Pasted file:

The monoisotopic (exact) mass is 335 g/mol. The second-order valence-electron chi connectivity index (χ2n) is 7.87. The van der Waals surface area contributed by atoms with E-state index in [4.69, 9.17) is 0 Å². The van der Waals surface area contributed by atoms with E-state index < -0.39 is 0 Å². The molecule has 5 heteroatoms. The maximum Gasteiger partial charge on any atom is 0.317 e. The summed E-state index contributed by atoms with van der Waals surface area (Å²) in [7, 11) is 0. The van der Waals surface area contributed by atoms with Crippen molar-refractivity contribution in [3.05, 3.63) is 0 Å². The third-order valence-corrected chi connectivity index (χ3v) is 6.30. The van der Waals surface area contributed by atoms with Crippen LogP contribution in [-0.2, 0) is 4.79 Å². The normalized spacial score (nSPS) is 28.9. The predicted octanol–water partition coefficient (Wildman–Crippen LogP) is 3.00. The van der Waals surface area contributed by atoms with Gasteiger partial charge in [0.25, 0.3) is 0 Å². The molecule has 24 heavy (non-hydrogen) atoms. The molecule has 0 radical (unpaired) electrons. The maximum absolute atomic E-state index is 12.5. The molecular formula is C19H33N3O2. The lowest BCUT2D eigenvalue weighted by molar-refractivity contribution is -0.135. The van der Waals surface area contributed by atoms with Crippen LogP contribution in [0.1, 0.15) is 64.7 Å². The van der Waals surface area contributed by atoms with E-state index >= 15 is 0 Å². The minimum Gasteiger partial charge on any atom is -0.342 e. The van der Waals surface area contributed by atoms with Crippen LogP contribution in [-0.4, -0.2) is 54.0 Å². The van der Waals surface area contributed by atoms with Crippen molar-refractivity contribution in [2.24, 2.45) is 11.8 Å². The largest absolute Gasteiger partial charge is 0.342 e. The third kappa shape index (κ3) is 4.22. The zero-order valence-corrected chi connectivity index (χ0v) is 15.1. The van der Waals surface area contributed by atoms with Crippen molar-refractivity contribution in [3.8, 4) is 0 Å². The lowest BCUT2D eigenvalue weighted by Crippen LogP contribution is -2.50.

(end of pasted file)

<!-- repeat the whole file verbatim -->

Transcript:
The monoisotopic (exact) mass is 335 g/mol. The second-order valence-electron chi connectivity index (χ2n) is 7.87. The van der Waals surface area contributed by atoms with E-state index in [4.69, 9.17) is 0 Å². The van der Waals surface area contributed by atoms with E-state index < -0.39 is 0 Å². The molecule has 5 heteroatoms. The maximum Gasteiger partial charge on any atom is 0.317 e. The summed E-state index contributed by atoms with van der Waals surface area (Å²) in [7, 11) is 0. The van der Waals surface area contributed by atoms with Crippen molar-refractivity contribution in [3.05, 3.63) is 0 Å². The third-order valence-corrected chi connectivity index (χ3v) is 6.30. The van der Waals surface area contributed by atoms with Crippen LogP contribution in [-0.2, 0) is 4.79 Å². The normalized spacial score (nSPS) is 28.9. The predicted octanol–water partition coefficient (Wildman–Crippen LogP) is 3.00. The van der Waals surface area contributed by atoms with Gasteiger partial charge in [0.25, 0.3) is 0 Å². The molecule has 24 heavy (non-hydrogen) atoms. The molecule has 0 radical (unpaired) electrons. The maximum absolute atomic E-state index is 12.5. The molecular formula is C19H33N3O2. The lowest BCUT2D eigenvalue weighted by molar-refractivity contribution is -0.135. The van der Waals surface area contributed by atoms with Crippen LogP contribution in [0.1, 0.15) is 64.7 Å². The van der Waals surface area contributed by atoms with E-state index >= 15 is 0 Å². The minimum Gasteiger partial charge on any atom is -0.342 e. The van der Waals surface area contributed by atoms with Crippen LogP contribution in [-0.4, -0.2) is 54.0 Å². The van der Waals surface area contributed by atoms with Crippen molar-refractivity contribution in [2.24, 2.45) is 11.8 Å². The largest absolute Gasteiger partial charge is 0.342 e. The third kappa shape index (κ3) is 4.22. The zero-order valence-corrected chi connectivity index (χ0v) is 15.1. The van der Waals surface area contributed by atoms with Crippen molar-refractivity contribution in [3.8, 4) is 0 Å². The lowest BCUT2D eigenvalue weighted by Crippen LogP contribution is -2.50.